However, if our hypothesis is correct that Yeshua’s Discourse on Worry originally belonged to a longer teaching complex that covered the instruction Jesus gave to his disciples on prayer, then the disconnect between Matt. 6:34 and the rest of Yeshua’s Discourse on Worry may be less severe than many scholars assume. In the petition for bread in the Lord’s Prayer the meeting of basic human needs is made contingent upon time: “Give us today our daily bread” (Matt. 6:11; cf. Luke 11:3). This temporal contingency is mirrored in the shift from addressing anxiety about food, drink and clothing to addressing anxiety about tomorrow in Yeshua’s Discourse on Worry. Since we believe it was precisely the anxiety generated by the disciples’ commitment to rely solely on God’s provision for their basic needs from day to day that Jesus addressed in Yeshua’s Discourse on Worry (as well as in the several illustrations that followed in the conjectured “How to Pray” complex, including the Friend in Need and Fathers Give Good Gifts similes), we do not believe it is necessary to suppose that the author of Matthew secondarily tacked the saying in Matt. 6:34 onto the end of the discourse. We regard Matt. 6:34 as an integral part of the discourse that addresses the temporal aspect of the disciples’ petition for daily bread.

L60 לְפִיכָךְ אַל תְּהַרְהְרוּ (HR). On our reconstruction of μὴ οὖν μεριμνήσητε, see above, Comment to L44.

L61 לְמָחָר (HR). In LXX εἰς [τὴν] αὔριον (eis [tēn] avrion, “to [the] tomorrow”) is the translation of לְמָחָר (lemāḥār, “for tomorrow”) in Exod. 8:6; Num. 11:18; Josh. 7:13; Esth. 5:12. The only instance of לְמָחָר in MT not translated with εἰς [τὴν] αὔριον is in Exod. 8:19, where לְמָחָר is rendered ἐν τῇ αὔριον (en tē avrion, “in [the] tomorrow”).

Above, in Comment to L10, we cited a rabbinic parable in which Rabbi Shimon illustrated the reason why the manna was parceled out every day rather than allowing the entire year’s allotment to be given once per annum. The answer was that it created a close familial bond between God and Israel, as each day Israel would come before their heavenly Father to pray for the manna. In the application of his parable we learn that Rabbi Shimon regarded daily prayer as a remedy against worry about tomorrow:

כך ישראל היו בביתו של אדם חמש זכרים או חמש נקבות היה יושב ומצפה ואומר אוי לי שמא לא ירד המן למחר ונמצינו מתים ברעב יהי רצון מלפניך שירד ונמצאו הופכים את לבם לשמים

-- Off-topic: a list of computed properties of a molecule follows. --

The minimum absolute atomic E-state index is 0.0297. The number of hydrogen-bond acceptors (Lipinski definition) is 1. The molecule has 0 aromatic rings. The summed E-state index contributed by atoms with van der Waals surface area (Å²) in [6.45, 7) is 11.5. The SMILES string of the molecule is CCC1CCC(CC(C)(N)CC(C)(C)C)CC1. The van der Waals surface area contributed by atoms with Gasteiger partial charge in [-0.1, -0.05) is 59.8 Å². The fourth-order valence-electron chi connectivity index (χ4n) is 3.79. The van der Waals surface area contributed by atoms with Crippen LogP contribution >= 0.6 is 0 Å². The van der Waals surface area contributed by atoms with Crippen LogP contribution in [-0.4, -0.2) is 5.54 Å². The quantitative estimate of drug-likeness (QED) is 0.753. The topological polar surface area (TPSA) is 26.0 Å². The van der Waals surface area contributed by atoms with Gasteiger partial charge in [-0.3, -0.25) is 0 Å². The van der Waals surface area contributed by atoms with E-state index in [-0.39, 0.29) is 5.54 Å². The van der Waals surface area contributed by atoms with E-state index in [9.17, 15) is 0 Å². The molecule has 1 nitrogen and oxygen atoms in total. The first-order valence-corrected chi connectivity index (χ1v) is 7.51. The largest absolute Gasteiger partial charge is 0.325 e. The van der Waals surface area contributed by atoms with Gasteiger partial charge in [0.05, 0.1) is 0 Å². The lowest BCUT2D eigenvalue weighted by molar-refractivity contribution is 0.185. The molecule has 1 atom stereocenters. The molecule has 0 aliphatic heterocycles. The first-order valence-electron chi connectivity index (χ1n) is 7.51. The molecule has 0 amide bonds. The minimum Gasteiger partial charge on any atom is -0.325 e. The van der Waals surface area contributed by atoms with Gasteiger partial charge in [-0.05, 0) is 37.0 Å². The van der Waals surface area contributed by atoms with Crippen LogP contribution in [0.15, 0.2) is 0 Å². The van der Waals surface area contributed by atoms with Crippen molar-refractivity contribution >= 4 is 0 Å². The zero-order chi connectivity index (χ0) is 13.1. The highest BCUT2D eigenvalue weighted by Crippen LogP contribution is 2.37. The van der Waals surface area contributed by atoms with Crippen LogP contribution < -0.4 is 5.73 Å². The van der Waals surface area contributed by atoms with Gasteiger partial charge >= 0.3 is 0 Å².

So with Israel. In the house of a man who had five boys or five girls, he would sit and look ahead [to the future] and say, “Woe to me! Perhaps the manna for tomorrow [למחר] will not descend, and we will be found dead from hunger. May it be pleasing before you that it will descend!” So they were found turning their hearts toward Heaven. (Sifre Num. §89 [ed. Horovitz, 90])

Similar to the above statement, we believe Jesus’ counsel against worrying about tomorrow is related to daily prayer for manna-like provision from God.

L62 ἡ γὰρ αὔριον μεριμνήσει ἑαυτῆς (GR). Codex Vaticanus reads μεριμνήσει αυτῆς (“it will worry of it”) instead of μεριμνήσει ἑαυτῆς (“it will worry for itself”) as in critical texts. The difference concerns merely one letter, and it is likely that it was accidentally dropped by the scribe who produced Codex Vaticanus. We have therefore accepted the reading of the critical editions for GR.

כִּי מָחָר יְהַרְהֵר לְעַצְמוֹ (HR). The adverb αὔριον (avrion, “tomorrow”) is the LXX equivalent of מָחָר (māḥār, “tomorrow”).[185] The use of עֶצֶם + pronominal suffix as a reflexive pronoun is characteristic of MH, but is not found in earlier sources.[186] Compare our reconstruction to the following examples of לְעַצְמוֹ (le‘atzmō, “for itself/himself”).

הָיוּ יוֹשְׁבִים כָּל אֶחָד וְאֶחָד מְבָרֶךְ לְעַצְמוֹ הֵסַבּוּ אֶחָד מְבָרֵךְ לְכֻלָּם

If they were sitting each by themselves, each one blesses for himself [לְעַצְמוֹ], but if they were reclining together, one blesses for all of them. (m. Ber. 6:6)

ר′ יְהוּדָה או′ כּוֹתֵב הוּא אָדָם תְּפִילִּים וּמְזוּזוֹת לְעַצְמוֹ וְטווֶֹה עַל יְרֵיכוֹ תְכֵלֶת לְצִיצָיתוֹ

Rabbi Yehudah says, “A person may write tefillim [i.e., phylacteries—DNB and JNT] and mezuzot for himself [לְעַצְמוֹ] and spin the blue cord for his tzitziot [i.e., fringes (cf. Num. 15:38)—DNB and JNT] on his thigh.” (m. Moed Kat. 3:4)

L63 דַּיּוֹ לַיּוֹם רָעָתוֹ (HR). The adjective ἀρκετός (arketos, “sufficient”) does not occur in LXX. In MT דַּי (dai, “enough”), which we have used as the Hebrew equivalent of ἀρκετός, occurs occasionally with a pronominal suffix.[187] In MH this became much more common. Examples of דַּי + pronominal suffix + -לְ include the following:

דַּיָּיהּ לַקּוֹרָה שֶׁתְּהֵא רְחָבָה טֶפַח

It is enough for the beam that it be a handbreadth wide. (m. Eruv. 1:3)

דַּיּוֹ לַבָּא מִן הַדִּין לִהְיוֹת כַּנָּדוֹן

It is enough for the ruling reached by deliberation to be like that which is explicitly stated. (m. Bab. Kam. 2:5; m. Nid. 4:6)

דַּיּוֹ לַיָּחִיד שֶׁיְּהֵא פַחוּת מִן הַצִּיבּוּר אֶחָד

It is enough for the individual that he be less than the public by one. (m. Men. 12:4)

דיו לעבד שיהיה כרבו

It is enough for a servant that he be like his master. (Sifra, BeHar chpt. 4 [ed. Weiss, 108b])

אהיה אשר אהיה אמר לו הקדוש ברוך הוא למשה לך אמור להם לישראל אני הייתי עמכם בשעבוד זה ואני אהיה עמכם בשעבוד מלכיות אמר לפניו רבונו של עולם דיה לצרה בשעתה אמר לו הקדוש ברוך הוא לך אמור להם אהיה שלחני אליכם

I AM that I AM [Exod. 3:14]. The Holy one, blessed be he, said to Moses, “Go say to Israel, ‘I was with you in this slavery and I will be with you in the slavery of the empires to come.’” Moses said before him, “Master of the universe, it is enough for distress to be in its own time [דיה לצרה בשעתה]!” The Holy one, blessed be he, said to him, “Go say to them, I AM has sent me to you” [Exod. 3:14]. (b. Ber. 9b)

The last of the above examples is often compared to Jesus’ saying in Matt. 6:34.